This Is AuburnElectronic Theses and Dissertations

Survival and Growth of Black Willow (Salix nigra), Silky Willow (Salix sericea), Silky Dogwood (Cornus amomum), and Virginia Sweetspire (Itea virginica) Live Stakes




Hunolt, Alicia

Type of Degree



Agronomy and Soils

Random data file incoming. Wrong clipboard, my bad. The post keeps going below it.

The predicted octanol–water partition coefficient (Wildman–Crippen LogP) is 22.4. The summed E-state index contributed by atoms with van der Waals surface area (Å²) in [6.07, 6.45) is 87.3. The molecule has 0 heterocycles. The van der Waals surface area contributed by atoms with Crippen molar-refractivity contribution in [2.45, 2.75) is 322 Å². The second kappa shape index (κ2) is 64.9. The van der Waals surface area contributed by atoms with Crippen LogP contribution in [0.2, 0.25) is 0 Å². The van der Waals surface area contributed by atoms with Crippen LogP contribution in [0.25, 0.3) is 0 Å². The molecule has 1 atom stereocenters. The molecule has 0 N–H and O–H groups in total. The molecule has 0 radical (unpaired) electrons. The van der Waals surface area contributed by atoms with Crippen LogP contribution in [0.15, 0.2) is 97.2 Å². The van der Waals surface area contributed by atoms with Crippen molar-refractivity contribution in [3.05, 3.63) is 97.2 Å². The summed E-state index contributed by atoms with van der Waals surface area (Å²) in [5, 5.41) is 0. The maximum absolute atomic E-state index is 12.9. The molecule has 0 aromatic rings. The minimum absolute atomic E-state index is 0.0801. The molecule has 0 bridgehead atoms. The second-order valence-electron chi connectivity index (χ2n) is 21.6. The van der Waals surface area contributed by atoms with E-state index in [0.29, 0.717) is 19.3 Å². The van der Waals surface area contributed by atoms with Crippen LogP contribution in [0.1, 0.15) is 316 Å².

Live stakes are a simple and inexpensive bioengineering solution to establishing riparian vegetation. Studies were conducted on the native species black willow (Salix nigra), silky willow (Salix sericea), silky dogwood (Cornus amomum), and Virginia sweetspire (Itea virginica) to investigate the effect of soaking in water prior to installation, to evaluate biomass differences among species, and to observe differences in survival attributed to season of harvest. The experiment was conducted at Auburn University in Auburn, Alabama. Results suggest that live stakes collected in the dormant season and soaked do not consistently have significantly greater biomass or survival than those installed immediately after collection. Harvesting live stakes during the growing season is not recommended due to high mortality rates when compared with live stakes harvested in the dormant season. Results suggest the four species evaluated are able to survive and establish as live stakes when harvested in the dormant season. A combination of native species is recommended for live stake projects along streams to account for various conditions such as erosion and streambank degradation.